by Collin Payne, Hans-Peter Kohler
Demographic Research, Vol. 36, Article 37, pp. 1081-1108 – Published 5 April 2017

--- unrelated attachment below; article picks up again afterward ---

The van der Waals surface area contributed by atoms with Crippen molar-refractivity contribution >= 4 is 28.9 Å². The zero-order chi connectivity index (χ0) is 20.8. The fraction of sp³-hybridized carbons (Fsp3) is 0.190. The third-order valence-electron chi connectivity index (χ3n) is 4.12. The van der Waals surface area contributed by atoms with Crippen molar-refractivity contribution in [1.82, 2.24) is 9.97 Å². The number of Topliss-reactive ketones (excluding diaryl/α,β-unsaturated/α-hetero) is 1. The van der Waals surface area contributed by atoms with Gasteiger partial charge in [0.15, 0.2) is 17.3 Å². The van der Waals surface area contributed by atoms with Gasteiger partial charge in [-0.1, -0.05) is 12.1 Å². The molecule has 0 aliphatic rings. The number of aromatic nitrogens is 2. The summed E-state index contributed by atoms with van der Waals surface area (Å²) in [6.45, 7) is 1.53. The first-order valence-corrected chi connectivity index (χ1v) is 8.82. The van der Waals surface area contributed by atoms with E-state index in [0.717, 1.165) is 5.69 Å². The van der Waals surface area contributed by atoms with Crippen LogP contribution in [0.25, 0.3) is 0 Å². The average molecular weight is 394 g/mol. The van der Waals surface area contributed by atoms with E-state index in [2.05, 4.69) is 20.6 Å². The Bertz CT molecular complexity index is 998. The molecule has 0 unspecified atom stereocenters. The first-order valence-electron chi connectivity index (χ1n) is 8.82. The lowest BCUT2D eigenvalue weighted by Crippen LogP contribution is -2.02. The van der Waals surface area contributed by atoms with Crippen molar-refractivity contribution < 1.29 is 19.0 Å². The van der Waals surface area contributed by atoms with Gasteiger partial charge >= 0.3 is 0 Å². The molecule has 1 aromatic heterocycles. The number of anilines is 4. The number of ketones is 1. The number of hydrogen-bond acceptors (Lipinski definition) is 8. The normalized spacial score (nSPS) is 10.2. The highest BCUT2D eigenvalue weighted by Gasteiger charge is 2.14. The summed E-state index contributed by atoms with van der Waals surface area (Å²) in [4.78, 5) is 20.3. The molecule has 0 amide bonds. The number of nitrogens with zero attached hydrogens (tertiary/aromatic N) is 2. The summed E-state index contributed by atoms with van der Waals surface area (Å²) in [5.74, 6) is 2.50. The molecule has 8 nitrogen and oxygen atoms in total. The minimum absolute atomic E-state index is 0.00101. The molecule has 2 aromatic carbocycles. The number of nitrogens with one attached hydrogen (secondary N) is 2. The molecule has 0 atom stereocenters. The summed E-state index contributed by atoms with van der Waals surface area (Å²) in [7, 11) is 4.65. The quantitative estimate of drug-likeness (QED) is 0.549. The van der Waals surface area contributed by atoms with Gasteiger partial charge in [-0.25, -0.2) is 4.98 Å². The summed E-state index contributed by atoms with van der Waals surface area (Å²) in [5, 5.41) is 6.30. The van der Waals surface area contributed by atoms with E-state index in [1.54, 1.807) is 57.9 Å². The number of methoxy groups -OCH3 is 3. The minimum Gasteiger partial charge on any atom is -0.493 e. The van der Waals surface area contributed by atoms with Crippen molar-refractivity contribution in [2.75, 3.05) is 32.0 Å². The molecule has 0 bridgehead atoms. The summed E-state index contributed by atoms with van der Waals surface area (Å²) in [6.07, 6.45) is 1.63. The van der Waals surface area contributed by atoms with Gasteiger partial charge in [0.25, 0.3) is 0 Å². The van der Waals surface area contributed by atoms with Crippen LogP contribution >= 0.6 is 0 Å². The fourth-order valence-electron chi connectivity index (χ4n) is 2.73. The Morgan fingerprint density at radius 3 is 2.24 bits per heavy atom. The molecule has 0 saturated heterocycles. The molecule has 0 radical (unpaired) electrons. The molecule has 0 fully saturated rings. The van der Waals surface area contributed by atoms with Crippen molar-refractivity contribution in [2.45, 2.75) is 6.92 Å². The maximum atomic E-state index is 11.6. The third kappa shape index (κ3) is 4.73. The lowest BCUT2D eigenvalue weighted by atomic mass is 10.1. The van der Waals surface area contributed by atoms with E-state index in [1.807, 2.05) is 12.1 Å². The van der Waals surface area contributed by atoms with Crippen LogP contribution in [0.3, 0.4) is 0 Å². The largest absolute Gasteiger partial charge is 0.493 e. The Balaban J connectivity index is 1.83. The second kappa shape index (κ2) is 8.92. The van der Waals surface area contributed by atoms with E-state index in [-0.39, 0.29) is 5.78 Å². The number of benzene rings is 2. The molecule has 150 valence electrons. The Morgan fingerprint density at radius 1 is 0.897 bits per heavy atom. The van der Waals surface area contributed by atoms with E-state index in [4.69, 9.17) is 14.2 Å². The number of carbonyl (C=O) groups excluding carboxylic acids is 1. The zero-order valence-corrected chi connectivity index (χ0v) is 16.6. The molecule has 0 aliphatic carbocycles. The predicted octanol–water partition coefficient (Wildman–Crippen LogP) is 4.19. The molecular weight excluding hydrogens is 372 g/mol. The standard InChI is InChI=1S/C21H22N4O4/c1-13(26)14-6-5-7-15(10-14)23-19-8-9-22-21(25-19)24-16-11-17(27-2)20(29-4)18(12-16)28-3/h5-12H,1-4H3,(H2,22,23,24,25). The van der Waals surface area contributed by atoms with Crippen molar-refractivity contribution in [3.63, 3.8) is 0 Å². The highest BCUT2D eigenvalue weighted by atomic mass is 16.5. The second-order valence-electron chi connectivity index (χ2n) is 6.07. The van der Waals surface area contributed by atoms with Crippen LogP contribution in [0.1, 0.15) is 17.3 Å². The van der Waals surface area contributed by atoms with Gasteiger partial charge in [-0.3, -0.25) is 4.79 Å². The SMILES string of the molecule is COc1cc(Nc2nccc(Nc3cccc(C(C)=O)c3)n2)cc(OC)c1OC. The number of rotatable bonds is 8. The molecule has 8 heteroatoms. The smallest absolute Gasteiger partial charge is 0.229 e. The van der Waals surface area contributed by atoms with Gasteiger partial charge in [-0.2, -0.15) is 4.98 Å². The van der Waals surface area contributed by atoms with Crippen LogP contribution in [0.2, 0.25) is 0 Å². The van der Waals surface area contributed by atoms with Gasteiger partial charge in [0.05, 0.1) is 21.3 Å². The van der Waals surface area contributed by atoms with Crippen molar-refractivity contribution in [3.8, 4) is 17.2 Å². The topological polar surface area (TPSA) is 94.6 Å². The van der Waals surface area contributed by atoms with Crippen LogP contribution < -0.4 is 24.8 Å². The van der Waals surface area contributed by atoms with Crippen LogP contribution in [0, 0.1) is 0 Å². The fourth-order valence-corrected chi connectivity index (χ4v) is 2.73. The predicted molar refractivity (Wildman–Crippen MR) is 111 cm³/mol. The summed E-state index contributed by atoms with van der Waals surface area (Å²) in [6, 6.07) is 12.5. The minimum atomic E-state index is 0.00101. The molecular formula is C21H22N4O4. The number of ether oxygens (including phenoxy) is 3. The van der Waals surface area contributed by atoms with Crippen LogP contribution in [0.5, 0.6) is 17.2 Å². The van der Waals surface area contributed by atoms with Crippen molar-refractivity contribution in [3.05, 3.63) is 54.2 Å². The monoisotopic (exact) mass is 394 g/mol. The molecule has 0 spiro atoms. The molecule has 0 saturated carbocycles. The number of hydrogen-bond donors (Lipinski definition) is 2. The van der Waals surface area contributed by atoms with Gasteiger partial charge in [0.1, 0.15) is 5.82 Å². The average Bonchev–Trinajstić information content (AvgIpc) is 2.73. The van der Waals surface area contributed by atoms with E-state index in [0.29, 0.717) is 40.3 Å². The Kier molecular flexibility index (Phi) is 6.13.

Recent evidence from health and demographic surveillance sites (HDSS) has shown that increasing access to antiretroviral therapy (ART) is reducing mortality rates in sub-Saharan Africa (SSA). However, due to limited vital statistics registration in many of the countries most affected by the HIV/AIDS epidemic, there is limited evidence of the magnitude of ART’s effect outside of specific HDSS sites. This paper leverages longitudinal household/family roster data from the Malawi Longitudinal Survey of Families and Health (MLSFH) to estimate the effect of ART availability in public clinics on population-level mortality based on a geographically dispersed sample of individuals in rural Malawi. The authors conclude that their observations show that the increased availability of ART resulted in a substantial and sustained reversal of mortality trends in SSA and assuage concerns that the post-ART reversals in mortality are not occurring at the same magnitude outside of specific HDSSs.